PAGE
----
Break Me by Meagan Brandy

Prologue





Tension lines my forehead, a heavy throbbing taking over not only my head, but my entire body. I try for a full, deep breath, but my lungs refuse my desperate plea.

The fiercely pumping blood and heavy pounding heart should clue me in to what’s coming, but I ignore the warning, stuck in a nightmare of my own making.

Someone’s scream roars around us, but I can’t say who it comes from. It’s a deep, cavernous sound that sends panic across the room and ice through my every vein.

I’m stuck, frozen, knowing the move to follow before it’s even made.

It’s the last-ditch effort, the one that leads to the end, right here in this very spot.

Everyone else understands it, too.

The body behind me grows rigid, the shadow to the right now creeping closer, a dark and haunting chill charging the air around us.

I’m suddenly spun, rushed toward the door and shoved through it.

I pretend to go easily, but slip away, sliding on my feet and darting around the far side of the room.

The eyes trailing me shoot wide, and I’m lunged at, but I’m already too far gone.

I intend to approach them from the side, to bring life back to the dead eyes bound to find mine, but as I get closer, no more than two spaces away, the inevitable sears my soul.

It hurts, stings, but only for a second and then ...

Nothing.





Chapter 1





Brielle



He thinks he’s sly, laying back in the seat of a car that can’t possibly be his, playing PI, and sucking at it.

I mean, come on. He sits in plain sight, laughing and chatting with the guy behind the wheel, smoking on something he definitely didn’t buy here, while he waits for what, me?

For some sort of grand exit where I’ll flip my hair over my shoulder and push my chest out, paint my lips bright and do my best dirty work to draw him right in, all the while he’ll be laughing in his mind, planning the move he’ll then make on his friends little sister.

No, that’s not it.

He’s parked directly in front of my aunt’s house with the windows rolled down and doing nothing to hide the sound or smell coming from the vehicle.

He doesn’t think he’s sly.

He simply doesn’t care, because he knows he’s untouchable, it’s written in the way he pushes the passenger door open and steps out into the murky air with the ease of a rogue rebel.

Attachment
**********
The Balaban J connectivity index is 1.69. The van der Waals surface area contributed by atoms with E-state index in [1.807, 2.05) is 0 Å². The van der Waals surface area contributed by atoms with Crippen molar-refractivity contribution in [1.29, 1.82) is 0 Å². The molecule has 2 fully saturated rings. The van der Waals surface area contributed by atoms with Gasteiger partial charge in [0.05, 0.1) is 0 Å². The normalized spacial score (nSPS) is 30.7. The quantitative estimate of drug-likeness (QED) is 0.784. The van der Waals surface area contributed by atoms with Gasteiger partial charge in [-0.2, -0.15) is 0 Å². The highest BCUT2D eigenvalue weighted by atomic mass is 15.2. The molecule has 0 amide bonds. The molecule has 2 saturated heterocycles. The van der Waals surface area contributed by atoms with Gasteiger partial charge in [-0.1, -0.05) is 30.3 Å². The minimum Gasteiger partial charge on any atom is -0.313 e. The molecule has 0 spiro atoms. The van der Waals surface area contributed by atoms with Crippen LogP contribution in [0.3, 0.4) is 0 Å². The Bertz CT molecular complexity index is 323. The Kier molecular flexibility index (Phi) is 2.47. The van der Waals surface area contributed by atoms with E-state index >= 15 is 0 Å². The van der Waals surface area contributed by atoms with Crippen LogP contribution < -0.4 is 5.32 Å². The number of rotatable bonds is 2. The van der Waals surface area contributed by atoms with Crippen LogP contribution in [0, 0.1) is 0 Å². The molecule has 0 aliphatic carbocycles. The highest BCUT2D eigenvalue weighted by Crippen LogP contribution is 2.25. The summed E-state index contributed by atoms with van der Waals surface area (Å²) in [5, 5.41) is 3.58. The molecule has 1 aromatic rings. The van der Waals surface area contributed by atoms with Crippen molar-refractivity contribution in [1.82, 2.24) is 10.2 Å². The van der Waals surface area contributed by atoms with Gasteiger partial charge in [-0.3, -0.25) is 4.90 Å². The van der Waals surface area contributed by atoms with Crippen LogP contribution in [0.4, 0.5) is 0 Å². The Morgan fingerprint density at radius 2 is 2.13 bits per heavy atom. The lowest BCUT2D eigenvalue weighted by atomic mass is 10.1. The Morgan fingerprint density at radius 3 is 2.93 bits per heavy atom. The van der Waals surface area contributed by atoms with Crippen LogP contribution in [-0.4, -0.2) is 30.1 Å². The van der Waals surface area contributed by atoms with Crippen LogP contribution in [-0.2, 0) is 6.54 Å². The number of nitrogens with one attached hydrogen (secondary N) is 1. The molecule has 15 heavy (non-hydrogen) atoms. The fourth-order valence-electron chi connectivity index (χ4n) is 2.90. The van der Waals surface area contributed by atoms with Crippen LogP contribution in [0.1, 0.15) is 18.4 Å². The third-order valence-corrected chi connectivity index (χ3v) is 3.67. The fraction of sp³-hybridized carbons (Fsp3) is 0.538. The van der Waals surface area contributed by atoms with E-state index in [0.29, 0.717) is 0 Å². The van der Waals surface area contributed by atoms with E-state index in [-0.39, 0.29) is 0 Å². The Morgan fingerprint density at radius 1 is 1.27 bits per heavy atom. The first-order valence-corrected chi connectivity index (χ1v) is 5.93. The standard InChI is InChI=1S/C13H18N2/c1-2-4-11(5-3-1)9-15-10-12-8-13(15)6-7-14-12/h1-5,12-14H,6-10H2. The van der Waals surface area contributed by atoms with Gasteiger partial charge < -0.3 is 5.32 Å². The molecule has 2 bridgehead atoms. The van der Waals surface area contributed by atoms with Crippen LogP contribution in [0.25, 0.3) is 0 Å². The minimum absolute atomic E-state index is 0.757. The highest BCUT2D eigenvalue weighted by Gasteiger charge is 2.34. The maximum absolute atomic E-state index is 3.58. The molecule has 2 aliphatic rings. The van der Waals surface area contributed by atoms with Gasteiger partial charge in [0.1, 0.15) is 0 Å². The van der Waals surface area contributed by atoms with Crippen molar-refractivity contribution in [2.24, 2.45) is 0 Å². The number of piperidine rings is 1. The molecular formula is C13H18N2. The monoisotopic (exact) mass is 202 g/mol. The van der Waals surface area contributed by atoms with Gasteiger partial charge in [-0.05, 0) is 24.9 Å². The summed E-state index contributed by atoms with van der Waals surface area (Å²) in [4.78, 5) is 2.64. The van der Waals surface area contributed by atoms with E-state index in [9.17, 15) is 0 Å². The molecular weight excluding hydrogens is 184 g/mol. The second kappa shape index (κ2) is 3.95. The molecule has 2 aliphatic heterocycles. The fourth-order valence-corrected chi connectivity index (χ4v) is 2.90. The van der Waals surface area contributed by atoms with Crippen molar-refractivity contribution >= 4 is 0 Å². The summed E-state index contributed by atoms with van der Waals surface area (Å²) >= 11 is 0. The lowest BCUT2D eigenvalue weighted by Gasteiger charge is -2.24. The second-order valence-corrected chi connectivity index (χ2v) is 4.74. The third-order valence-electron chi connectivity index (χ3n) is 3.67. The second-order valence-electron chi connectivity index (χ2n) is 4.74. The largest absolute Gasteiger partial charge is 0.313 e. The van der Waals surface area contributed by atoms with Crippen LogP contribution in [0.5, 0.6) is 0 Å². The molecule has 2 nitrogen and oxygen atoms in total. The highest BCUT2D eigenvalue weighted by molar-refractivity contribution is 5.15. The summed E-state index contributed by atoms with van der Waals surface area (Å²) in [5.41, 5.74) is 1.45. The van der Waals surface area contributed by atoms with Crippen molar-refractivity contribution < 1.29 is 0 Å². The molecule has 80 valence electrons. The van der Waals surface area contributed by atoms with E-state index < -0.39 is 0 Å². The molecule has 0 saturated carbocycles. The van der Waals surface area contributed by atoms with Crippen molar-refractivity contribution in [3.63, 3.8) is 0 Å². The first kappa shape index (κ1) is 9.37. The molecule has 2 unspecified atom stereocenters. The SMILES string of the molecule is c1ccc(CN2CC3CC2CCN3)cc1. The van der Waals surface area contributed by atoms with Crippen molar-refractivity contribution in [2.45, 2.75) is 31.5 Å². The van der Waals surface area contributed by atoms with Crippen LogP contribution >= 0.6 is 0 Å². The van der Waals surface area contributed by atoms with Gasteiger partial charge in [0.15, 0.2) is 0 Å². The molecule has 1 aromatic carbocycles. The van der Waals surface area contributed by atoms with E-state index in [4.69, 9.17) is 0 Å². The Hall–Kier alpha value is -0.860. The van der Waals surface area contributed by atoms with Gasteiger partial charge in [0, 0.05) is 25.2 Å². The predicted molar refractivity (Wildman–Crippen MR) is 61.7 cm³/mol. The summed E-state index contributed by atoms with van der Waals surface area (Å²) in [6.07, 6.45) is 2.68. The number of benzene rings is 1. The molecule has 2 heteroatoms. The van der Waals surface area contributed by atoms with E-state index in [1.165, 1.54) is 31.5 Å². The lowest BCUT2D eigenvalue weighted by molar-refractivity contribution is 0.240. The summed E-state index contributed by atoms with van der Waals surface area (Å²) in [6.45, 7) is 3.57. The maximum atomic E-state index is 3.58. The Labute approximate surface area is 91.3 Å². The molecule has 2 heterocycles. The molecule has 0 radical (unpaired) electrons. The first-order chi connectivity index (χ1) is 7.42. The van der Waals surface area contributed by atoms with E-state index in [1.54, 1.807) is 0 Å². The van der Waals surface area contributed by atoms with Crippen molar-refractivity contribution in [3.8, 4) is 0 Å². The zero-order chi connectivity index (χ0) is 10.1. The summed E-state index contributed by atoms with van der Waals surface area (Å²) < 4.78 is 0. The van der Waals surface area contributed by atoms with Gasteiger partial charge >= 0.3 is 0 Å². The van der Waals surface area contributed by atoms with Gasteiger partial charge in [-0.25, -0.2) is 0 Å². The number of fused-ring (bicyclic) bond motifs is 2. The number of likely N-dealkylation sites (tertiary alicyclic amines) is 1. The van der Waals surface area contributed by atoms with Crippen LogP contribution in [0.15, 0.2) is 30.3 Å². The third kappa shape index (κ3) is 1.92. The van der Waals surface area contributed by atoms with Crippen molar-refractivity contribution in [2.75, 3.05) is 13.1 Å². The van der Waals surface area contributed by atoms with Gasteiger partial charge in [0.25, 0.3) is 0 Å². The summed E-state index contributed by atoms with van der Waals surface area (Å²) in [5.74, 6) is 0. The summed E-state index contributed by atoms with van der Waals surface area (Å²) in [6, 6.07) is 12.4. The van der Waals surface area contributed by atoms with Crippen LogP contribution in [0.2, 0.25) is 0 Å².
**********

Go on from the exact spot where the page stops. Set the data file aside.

This guy, he comes from a place so far from this one it’s not even funny.

Here, teenagers get drunk on tailgates on dirty riversides. They camp out and are welcomed home the morning after by loving mothers and fathers with smiles and biscuits and gravy. They fight over girls or guys or whose fault it was for the points scored by their rival teams from the night before’s game. Simple, everyday stuff.

The world he comes from, teenagers are a thing of the past, the parties at mansions, parents irrelevant, and the fights far crueler. It’s a town founded and ran by an ethically challenged power family, void of a justice system.

No, that’s wrong, too.

There is a justice system, and it consists of three rough and ruthless eighteen-year-olds.

Three adopted siblings born for a purpose greater than those on the outside could ever understand.

The brothers of Brayshaw.

One of which is sitting outside my house this very instant, waiting.

It won’t kill him to wait a little longer...





Royce





Scanning the fenceless houses of the tattered block, I step into the large open grassy area, and bring myself closer to the one with the rickety back door and busted ass blinds.

There’s a random bench dropped in the center of the yard, so I plant my ass onto the old, splintered wood.

“Why are you sitting in my back yard staring at my house?”

I hop right the fuck back up, spinning to glare at the mini-chick raising her brows at me.

I don’t say shit as I eye her, and she crosses her arms, popping a hip out while she waits. The girl can’t be more than, fuck, I don’t know. Five-foot max. Maybe.

Fucking tiny.

Kinda mousy, sunglasses hiding her eyes from sight.

I hop over the bench, pushing toward her, and her chin lifts to the sky—the only way she’s able to keep hers on mine—but she doesn’t inch away.

“Why are there no fences around to keep people like me out? To stop me from staring at your house?” I counter.

“Because this place is as safe as safe can be.”

“No such thing, baby girl.”

“The worst that happens here is Tom Marvel down the street waters his yard on even days instead of odd.” Her mouth gapes as she mocks shock, tilting her head.

So she’s a brat.

I glare. “Sounds like a good time.”

“Bunches.”

“You said you live here?”

She slips her thumb around the straps of her backpack. “I did.”

I flick my gaze over her form. “All five-foot of you?”

She straightens her spine, gaining a whole extra inch, but before anything else can be said, the heavy creak of old metal, followed by a quick slam of a screen has both our heads snapping toward the sound.

A slow smirk spreads across my lips as I take in the sight.

Thick, dark hair, long and lengthy with pasty-ass skin.

There she is.